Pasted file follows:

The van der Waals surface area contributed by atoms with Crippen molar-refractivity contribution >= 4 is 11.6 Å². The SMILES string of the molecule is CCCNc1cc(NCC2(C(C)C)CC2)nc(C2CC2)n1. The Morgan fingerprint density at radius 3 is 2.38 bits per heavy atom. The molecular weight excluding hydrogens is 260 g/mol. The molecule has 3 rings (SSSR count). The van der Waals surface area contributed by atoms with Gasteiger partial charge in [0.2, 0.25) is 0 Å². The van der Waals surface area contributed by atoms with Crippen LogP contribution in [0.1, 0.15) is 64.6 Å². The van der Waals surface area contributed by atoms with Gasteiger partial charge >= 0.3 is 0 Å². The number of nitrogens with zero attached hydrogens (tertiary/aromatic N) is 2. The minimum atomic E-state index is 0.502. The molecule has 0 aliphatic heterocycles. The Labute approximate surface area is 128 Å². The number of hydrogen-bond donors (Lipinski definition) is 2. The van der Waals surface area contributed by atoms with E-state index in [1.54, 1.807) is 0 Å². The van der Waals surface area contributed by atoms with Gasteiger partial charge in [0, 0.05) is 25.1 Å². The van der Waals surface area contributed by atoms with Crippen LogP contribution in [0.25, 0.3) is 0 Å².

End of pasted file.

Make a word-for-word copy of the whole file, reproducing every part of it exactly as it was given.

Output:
The van der Waals surface area contributed by atoms with Crippen molar-refractivity contribution >= 4 is 11.6 Å². The SMILES string of the molecule is CCCNc1cc(NCC2(C(C)C)CC2)nc(C2CC2)n1. The Morgan fingerprint density at radius 3 is 2.38 bits per heavy atom. The molecular weight excluding hydrogens is 260 g/mol. The molecule has 3 rings (SSSR count). The van der Waals surface area contributed by atoms with Gasteiger partial charge in [0.2, 0.25) is 0 Å². The van der Waals surface area contributed by atoms with Crippen LogP contribution in [0.1, 0.15) is 64.6 Å². The van der Waals surface area contributed by atoms with Gasteiger partial charge >= 0.3 is 0 Å². The number of nitrogens with zero attached hydrogens (tertiary/aromatic N) is 2. The minimum atomic E-state index is 0.502. The molecule has 0 aliphatic heterocycles. The Labute approximate surface area is 128 Å². The number of hydrogen-bond donors (Lipinski definition) is 2. The van der Waals surface area contributed by atoms with E-state index in [1.54, 1.807) is 0 Å². The van der Waals surface area contributed by atoms with Gasteiger partial charge in [0, 0.05) is 25.1 Å². The van der Waals surface area contributed by atoms with Crippen LogP contribution in [0.25, 0.3) is 0 Å².